On Sophie’s Choice and World Design

I finished reading Sophie’s Choice for a class last week, and I immediately had some thoughts about the way that William Styron thinks about and creates the anonymous doctor who forces Sophie to make her choice. Now, if you have started this and you don’t know what I am talking about, never fear. There is a wikipedia page that you can read if you don’t mind spoilers about a forty-year-old novel about crazed drug use, sex, and the Holocaust.

The novel is about, for those who didn’t read the wiki, see the film, or read the book, a woman named Sophie who has to decide which of her children will go to a death camp. The act is horrific and emotional, and it really just killed me inside while I was reading it, but that isn’t what I want to talk about. I want to focus on the man who forces her to make the choice.

Sophie never knows the name of the doctor who splits her from her children. In a strange interventionist moment, Styron declares that the doctor is named “Fritz Jemand von Niemand,” which is “as good a name as any for any SS doctor.” The following pages and paragraphs are filled with Sophie explaining, in excruciating detail, the moments leading up to her decision to give up her daughter.

However, in all of the historical and emotional detail, there is also a lot of characterization of Neimand. Styron interrogates his reasons, and comes down to the conclusion that he must have wanted Sophie to commit an unpardonable, unforgettable sin, something that could never be forgiven. He creates a choice where there are no good outcomes, and watches the impossible choice. Styron writes:

“The doctor must have waited a long time to come face to face with Sophie and her children, hoping to perpetrate his ingenious deed. And what, in the private misery of his heart, I think he must have lusted to do was to inflict upon Sophie, or someone like her–some tender and perishable Christian–a totally unpardonable sin. It is precisely because he had yearned with such passion to commit this terrible sin that I believe that the doctor was exceptional, perhaps unique, among his fellow SS automata: if he was not a good man or a bad man, he still retained a potential capacity for goodness, as well as evil, and his strivings were essentially religious.”

I am never going to compare the act of playing games to the Holocaust, and I don’t want anyone to think that I meant that in the following.

The way that Styron writes the doctor, and tries to think through his logic, is similar to the way that I often think about game worlds. They are hostile places that do things to the player and the character, but more importantly, they are often totally opaque to the player. The reasons for the player’s existence in the game world are rarely interrogated, but that doesn’t stop us from trying to think through the “whys” of the game. I cannot be the only person who has ever died over and over again and thought “Why are you doing this to me?”  This feeling is always directed at the game world. When I get juggled in a fighter, I think “Why is this happening?” and then I move from there.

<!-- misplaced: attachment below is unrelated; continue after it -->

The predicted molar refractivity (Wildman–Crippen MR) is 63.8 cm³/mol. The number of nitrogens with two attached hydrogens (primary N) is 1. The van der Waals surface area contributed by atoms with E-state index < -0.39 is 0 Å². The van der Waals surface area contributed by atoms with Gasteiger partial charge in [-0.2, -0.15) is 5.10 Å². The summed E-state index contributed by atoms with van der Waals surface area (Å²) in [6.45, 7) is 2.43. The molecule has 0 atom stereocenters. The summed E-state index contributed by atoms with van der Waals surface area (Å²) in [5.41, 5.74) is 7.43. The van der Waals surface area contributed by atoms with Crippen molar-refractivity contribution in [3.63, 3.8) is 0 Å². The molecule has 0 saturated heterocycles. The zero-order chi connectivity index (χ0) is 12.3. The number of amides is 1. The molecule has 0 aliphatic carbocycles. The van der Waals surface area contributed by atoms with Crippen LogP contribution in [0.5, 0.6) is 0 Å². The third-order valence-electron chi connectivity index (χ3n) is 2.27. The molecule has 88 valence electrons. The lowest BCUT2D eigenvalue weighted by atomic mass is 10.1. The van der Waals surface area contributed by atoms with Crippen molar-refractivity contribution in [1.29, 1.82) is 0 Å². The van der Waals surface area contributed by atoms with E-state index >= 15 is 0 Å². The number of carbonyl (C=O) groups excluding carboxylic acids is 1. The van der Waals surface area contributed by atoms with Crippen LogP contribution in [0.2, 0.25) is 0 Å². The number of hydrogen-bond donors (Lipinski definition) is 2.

But there is often something insidious in me that thinks I am being targeted by the game world. Sometimes I think a game is designed in such a way as to make me feel like I am both bad at the game and just a shitty person in general. This is solipsistic at best, and it reflects the kind of thinking that Styron projects onto the SS doctor; that one man was waiting for Sophie to do something bad to her. In real life, this is rarely true, but in a novel and in a video game, it is the absolute truth. Novels exist to carry their subjects, and so Neimand is there just to inflict pain on Sophie. Video games take is a step further–an entire world is created in order to punish the player for making mistakes and reward her when she does things well.

So what I am saying is that Styron has a problematic way of thinking through his Nazi doctor–he gives him purpose and will; he makes the pain of the choice worse by making us believe that the doctor had his own choice to make. That isn’t true, in the same way that a game world cannot decide to break the rules, or the plot, for a player. They are designed, and because of that, choices are impossible.

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2 Responses to On Sophie’s Choice and World Design

  1. John Brindle says:

    Isn’t the closest analogue to the doctor figure actually the game designer, or the game as it functions as a cultural artifact? I mention this latter option because what a human being chose to choose might be irrelevant: the point is that the game creates limited choices which could have been otherwise, involves specific uses of symbol or language which could have been otherwise, and articulates ideology which could have been otherwise.

    Another way of putting this is that a game world presents an ideological fait accompli. Conventionally, games model a world which is what it is, no arguments (there are exceptions to this – e.g. games which challenge their own representations). Maybe I’m misunderstanding.

    • kunzelman says:

      I think your analysis is spot-on. My argument for why it is the game world and not the designer proper is that I’m not sure we can always say that a behavior that a game as a living, acting agent in conversation with a player is a product purely of a designer. I’m just arguing that the mind and the game are similar black boxes–we have experiences with either, but motivations (even “intended design”) is probably not so great.

      But, at the same time, pragmatically you are totally on point.

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